Dr. Georgina Long on Dabrafenib and Trametinib in BRAF-Mutated Melanoma

Georgina Long, BSc, PhD, MBBS, FRACP
Published: Saturday, Nov 21, 2015



Georgina Long, BSc, PhD, MBBS, FRACP, medical oncologist, translational researcher, Melanoma Institute Australia, The University of Sydney, discusses which patients may benefit from the combination of dabrafenib and trametinib based on several recent clinical trials.

The FDA just granted a full approval of dabrafenib and trametinib for patients with unresectable or metastatic BRAF-mutated melanoma.

Lactic dehydrogenase (LDH) drives which patients will benefit from the combination of dabrafenib and trametinib, says Long. The number of disease sites a patient has is also relevant, says Long. Out of the 617 patients that received this combiantion, about one-third had normal LDH at baseline and less than three disease sites. These patients had a three-year survival of about 70%, says Long.

Another interesting observation was that different patients progressed on the combination at different rates, says Long. Those who tend to progress quickly tend to develop new brain metastasis or growth in new and existing sites.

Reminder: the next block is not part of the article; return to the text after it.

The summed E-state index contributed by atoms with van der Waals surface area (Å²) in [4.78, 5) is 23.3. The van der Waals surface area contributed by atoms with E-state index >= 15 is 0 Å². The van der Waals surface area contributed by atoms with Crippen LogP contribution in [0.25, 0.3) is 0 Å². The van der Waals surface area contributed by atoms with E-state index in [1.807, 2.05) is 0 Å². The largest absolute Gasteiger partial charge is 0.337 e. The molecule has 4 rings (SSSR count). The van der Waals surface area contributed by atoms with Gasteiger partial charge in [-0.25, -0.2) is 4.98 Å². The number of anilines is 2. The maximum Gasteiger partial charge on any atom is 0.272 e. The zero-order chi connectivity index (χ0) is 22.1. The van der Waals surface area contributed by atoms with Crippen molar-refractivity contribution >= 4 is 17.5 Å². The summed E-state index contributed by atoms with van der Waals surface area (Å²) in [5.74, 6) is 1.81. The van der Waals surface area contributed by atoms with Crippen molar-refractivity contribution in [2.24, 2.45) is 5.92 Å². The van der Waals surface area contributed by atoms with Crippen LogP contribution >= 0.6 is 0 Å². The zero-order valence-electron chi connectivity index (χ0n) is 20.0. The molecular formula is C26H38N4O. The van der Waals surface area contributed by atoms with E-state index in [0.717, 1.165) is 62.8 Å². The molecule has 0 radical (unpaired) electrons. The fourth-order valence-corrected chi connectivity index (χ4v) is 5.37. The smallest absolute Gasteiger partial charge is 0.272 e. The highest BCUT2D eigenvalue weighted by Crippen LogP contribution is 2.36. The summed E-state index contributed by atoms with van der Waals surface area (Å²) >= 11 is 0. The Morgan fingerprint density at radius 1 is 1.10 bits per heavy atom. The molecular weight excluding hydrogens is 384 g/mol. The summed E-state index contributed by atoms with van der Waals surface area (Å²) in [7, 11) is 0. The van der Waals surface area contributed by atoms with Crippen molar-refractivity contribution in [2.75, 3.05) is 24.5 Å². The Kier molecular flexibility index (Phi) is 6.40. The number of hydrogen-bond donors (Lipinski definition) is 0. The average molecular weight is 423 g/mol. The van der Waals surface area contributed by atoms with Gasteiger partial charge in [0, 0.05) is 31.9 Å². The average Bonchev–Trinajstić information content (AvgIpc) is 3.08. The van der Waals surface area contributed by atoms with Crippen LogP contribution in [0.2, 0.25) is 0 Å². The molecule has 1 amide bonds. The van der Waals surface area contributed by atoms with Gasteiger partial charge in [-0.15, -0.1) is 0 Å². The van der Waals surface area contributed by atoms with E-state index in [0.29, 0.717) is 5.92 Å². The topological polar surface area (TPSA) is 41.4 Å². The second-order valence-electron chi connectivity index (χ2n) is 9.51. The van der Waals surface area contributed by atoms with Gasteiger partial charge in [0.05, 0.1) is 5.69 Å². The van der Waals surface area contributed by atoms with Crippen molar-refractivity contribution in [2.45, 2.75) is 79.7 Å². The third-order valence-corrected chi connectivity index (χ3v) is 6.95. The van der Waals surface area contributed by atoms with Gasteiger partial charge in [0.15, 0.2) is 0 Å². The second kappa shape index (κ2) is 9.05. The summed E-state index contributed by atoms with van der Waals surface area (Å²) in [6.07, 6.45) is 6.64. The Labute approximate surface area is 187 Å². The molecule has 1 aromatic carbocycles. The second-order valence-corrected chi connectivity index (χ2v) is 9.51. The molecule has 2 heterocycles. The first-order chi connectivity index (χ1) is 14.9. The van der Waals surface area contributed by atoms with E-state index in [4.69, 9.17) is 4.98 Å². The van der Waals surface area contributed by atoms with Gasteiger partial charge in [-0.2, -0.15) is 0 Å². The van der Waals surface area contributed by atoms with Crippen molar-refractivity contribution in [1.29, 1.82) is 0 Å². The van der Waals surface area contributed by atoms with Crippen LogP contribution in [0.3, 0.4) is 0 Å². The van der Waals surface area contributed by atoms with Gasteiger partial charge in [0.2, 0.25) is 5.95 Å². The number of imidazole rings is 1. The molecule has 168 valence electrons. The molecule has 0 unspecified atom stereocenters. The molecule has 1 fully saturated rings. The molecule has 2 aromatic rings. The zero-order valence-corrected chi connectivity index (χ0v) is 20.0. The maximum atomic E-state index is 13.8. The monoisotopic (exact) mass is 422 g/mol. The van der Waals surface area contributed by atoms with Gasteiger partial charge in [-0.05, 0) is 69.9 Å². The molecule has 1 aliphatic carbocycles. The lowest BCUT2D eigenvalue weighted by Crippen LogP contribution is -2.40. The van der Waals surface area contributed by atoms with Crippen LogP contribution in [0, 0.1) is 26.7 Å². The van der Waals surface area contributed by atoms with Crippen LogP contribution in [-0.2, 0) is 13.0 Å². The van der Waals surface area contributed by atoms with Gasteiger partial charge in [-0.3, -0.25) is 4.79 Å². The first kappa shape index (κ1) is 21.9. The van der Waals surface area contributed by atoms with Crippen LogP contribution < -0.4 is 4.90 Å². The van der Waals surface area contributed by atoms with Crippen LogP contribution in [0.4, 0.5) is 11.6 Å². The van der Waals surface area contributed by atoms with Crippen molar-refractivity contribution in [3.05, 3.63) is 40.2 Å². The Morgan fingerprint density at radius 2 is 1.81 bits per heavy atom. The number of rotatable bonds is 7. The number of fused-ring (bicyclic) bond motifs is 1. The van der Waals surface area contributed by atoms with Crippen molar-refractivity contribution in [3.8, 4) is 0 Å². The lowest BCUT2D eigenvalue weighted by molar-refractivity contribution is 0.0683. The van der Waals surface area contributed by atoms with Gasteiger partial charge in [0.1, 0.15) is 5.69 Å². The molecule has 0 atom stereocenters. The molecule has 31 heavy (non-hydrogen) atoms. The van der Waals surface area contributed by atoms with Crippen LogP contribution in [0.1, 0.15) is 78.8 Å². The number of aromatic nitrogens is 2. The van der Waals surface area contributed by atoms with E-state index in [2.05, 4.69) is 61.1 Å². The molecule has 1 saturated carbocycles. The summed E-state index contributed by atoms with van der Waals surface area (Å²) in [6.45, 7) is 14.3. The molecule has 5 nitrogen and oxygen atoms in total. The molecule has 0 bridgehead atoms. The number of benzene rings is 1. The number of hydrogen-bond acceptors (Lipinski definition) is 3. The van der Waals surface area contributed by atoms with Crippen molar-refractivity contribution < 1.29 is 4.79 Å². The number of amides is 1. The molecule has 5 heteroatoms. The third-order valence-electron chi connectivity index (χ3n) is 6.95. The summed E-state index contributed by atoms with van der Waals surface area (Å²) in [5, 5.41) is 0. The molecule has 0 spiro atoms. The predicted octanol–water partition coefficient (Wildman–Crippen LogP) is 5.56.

<<< View more from the 2015 SMR Congress



Georgina Long, BSc, PhD, MBBS, FRACP, medical oncologist, translational researcher, Melanoma Institute Australia, The University of Sydney, discusses which patients may benefit from the combination of dabrafenib and trametinib based on several recent clinical trials.

The FDA just granted a full approval of dabrafenib and trametinib for patients with unresectable or metastatic BRAF-mutated melanoma.

Lactic dehydrogenase (LDH) drives which patients will benefit from the combination of dabrafenib and trametinib, says Long. The number of disease sites a patient has is also relevant, says Long. Out of the 617 patients that received this combiantion, about one-third had normal LDH at baseline and less than three disease sites. These patients had a three-year survival of about 70%, says Long.

Another interesting observation was that different patients progressed on the combination at different rates, says Long. Those who tend to progress quickly tend to develop new brain metastasis or growth in new and existing sites.

<<< View more from the 2015 SMR Congress


View Conference Coverage
Online CME Activities
TitleExpiration DateCME Credits
Medical Crossfire®: Evolving Roles for Targeted Melanoma Therapies: Assessing Rapid Progress in the Field and Looking Toward Future CombinationsFeb 28, 20191.5
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